Coach: Lamar can speak for himself on no OTA

Lamar Jackson is missing the Baltimore Ravens’ first week of organized team activities, marking the first time the former NFL MVP quarterback hasn’t been in attendance at voluntary spring workouts.

“We’ve been down this road many times over the years,” Ravens coach John Harbaugh said after practice Wednesday. “I’ll let Lamar speak for himself about that. That’s up to him. You can ask him.”

When asked if he was worried about Jackson running out of practice time, Harbaugh replied, “It’s not for me to speak for anyone else on this. It’s up to him to speak for himself on this.”

Jackson said on social media on Tuesday that he was not present for the start of the OTAs, but he did not provide a reason for his absence. He tweeted“I can’t wait to come back”, with purple heart and rocket emojis.

Baltimore has eight remaining voluntary OTA practices through mid-June. Jackson is obligated to attend only the team’s mandatory minicamp, which is scheduled for June 14-16.

“If it was training camp, it would be really bad,” cornerback Marlon Humphrey said. “I think as long as the guys are working, no matter where they are, that’s the biggest key. I spoke with Lamar earlier in the offseason. He said he’ll be back soon.”

Ravens tight end Mark Andrews said he spoke to Jackson and knew how hard he worked away from the facility.

“He’s extremely motivated and extremely hungry,” Andrews said. “So there are no worries there. I know what he’s doing and we’re all working and doing our jobs here and preparing for him. We’ll be ready to go and I’m confident he’ll be ready and show everyone what he has and the type of hunger he has right now.”

Jackson is entering his fifth-year option, which will earn him $23.016 million this season. The Ravens are expected to place him on the franchise tag next offseason if the teams fail to secure an extension.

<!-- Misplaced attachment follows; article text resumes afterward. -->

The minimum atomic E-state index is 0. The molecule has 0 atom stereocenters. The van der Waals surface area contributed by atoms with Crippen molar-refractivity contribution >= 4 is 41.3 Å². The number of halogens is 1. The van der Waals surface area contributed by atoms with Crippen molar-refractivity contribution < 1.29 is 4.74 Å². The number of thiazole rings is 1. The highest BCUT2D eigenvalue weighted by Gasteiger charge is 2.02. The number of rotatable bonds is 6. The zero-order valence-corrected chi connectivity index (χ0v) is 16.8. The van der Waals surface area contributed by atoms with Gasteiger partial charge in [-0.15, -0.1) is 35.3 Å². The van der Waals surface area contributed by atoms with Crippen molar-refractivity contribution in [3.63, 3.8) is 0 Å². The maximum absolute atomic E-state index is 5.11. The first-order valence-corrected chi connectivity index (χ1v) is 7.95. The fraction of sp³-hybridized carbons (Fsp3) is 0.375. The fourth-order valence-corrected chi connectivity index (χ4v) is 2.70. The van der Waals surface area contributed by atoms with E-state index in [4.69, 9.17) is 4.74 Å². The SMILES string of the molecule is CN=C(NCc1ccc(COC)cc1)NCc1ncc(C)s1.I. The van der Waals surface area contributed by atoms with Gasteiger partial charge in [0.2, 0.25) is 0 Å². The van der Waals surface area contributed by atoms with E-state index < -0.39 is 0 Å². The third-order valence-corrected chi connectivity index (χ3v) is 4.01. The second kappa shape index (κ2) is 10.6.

Ravens general manager Eric DeCosta has repeatedly said the team tried to engage in long-term contract negotiations, but Jackson was not interested in doing so. Asked about contract negotiations with Jackson earlier this month, DeCosta said “nothing has really changed on that front.”

Jackson tried to crush speculation that he was considering leaving Baltimore. In March, he tweeted that he loved the Ravens and cited a “false story” that he was considering leaving the franchise.

Jackson’s absence comes at a time when Baltimore is looking to rebound from its first last place finish in 15 years. He knows the Ravens offense well after playing the last three seasons under offensive coordinator Greg Roman’s system. But Baltimore has one of the youngest wide receiver groups in the NFL. None of the 12 receivers are over 25 and none have played more than two seasons in the NFL.

Ravens officials praised Jackson’s workouts away from the facility. Jackson threw to wide receivers Rashod Bateman and James Proche in private passing sessions in Florida and California. He also trained with pitching coach Adam Dedeaux.

“We’re getting great reports,” DeCosta said earlier this month. “We talk to him all the time. We contact him all the time. We talk to other players. I believe – and I think the coach [John Harbaugh] feels that way – that we’re about to have a great year in attack.”

Jackson is coming off the toughest season of his four-year career. Last season, he threw a career-worst 13 interceptions and was sacked a career-high 38 times. He has missed the last four games with a right ankle injury. Jackson’s last full practice with the Ravens was on Dec. 10.

In Jackson’s absence, the only other quarterbacks on the Ravens’ roster are Tyler Huntley and undrafted rookie Anthony Brown.

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